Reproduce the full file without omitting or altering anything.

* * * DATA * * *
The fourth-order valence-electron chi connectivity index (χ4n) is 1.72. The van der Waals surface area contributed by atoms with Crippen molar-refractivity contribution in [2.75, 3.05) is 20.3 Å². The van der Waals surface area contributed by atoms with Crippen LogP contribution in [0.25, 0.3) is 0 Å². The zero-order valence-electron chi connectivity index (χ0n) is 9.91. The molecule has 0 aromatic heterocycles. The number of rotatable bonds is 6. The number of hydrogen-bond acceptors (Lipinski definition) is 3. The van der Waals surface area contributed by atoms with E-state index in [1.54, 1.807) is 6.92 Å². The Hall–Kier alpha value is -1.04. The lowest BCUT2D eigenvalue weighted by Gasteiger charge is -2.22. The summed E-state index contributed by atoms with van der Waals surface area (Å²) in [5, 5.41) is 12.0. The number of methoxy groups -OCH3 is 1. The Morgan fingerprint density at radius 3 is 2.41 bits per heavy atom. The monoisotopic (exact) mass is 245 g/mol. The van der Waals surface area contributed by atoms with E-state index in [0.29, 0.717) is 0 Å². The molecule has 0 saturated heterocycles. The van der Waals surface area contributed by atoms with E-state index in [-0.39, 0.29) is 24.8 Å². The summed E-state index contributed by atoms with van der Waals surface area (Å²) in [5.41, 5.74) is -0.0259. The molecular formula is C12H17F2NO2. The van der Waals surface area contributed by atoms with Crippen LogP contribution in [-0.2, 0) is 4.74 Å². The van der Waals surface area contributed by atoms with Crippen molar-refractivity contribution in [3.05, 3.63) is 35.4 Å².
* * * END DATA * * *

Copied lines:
The fourth-order valence-electron chi connectivity index (χ4n) is 1.72. The van der Waals surface area contributed by atoms with Crippen molar-refractivity contribution in [2.75, 3.05) is 20.3 Å². The van der Waals surface area contributed by atoms with Crippen LogP contribution in [0.25, 0.3) is 0 Å². The zero-order valence-electron chi connectivity index (χ0n) is 9.91. The molecule has 0 aromatic heterocycles. The number of rotatable bonds is 6. The number of hydrogen-bond acceptors (Lipinski definition) is 3. The van der Waals surface area contributed by atoms with E-state index in [1.54, 1.807) is 6.92 Å². The Hall–Kier alpha value is -1.04. The lowest BCUT2D eigenvalue weighted by Gasteiger charge is -2.22. The summed E-state index contributed by atoms with van der Waals surface area (Å²) in [5, 5.41) is 12.0. The number of methoxy groups -OCH3 is 1. The Morgan fingerprint density at radius 3 is 2.41 bits per heavy atom. The monoisotopic (exact) mass is 245 g/mol. The van der Waals surface area contributed by atoms with E-state index in [0.29, 0.717) is 0 Å². The molecule has 0 saturated heterocycles. The van der Waals surface area contributed by atoms with E-state index in [-0.39, 0.29) is 24.8 Å². The summed E-state index contributed by atoms with van der Waals surface area (Å²) in [5.41, 5.74) is -0.0259. The molecular formula is C12H17F2NO2. The van der Waals surface area contributed by atoms with Crippen LogP contribution in [-0.2, 0) is 4.74 Å². The van der Waals surface area contributed by atoms with Crippen molar-refractivity contribution in [3.05, 3.63) is 35.4 Å².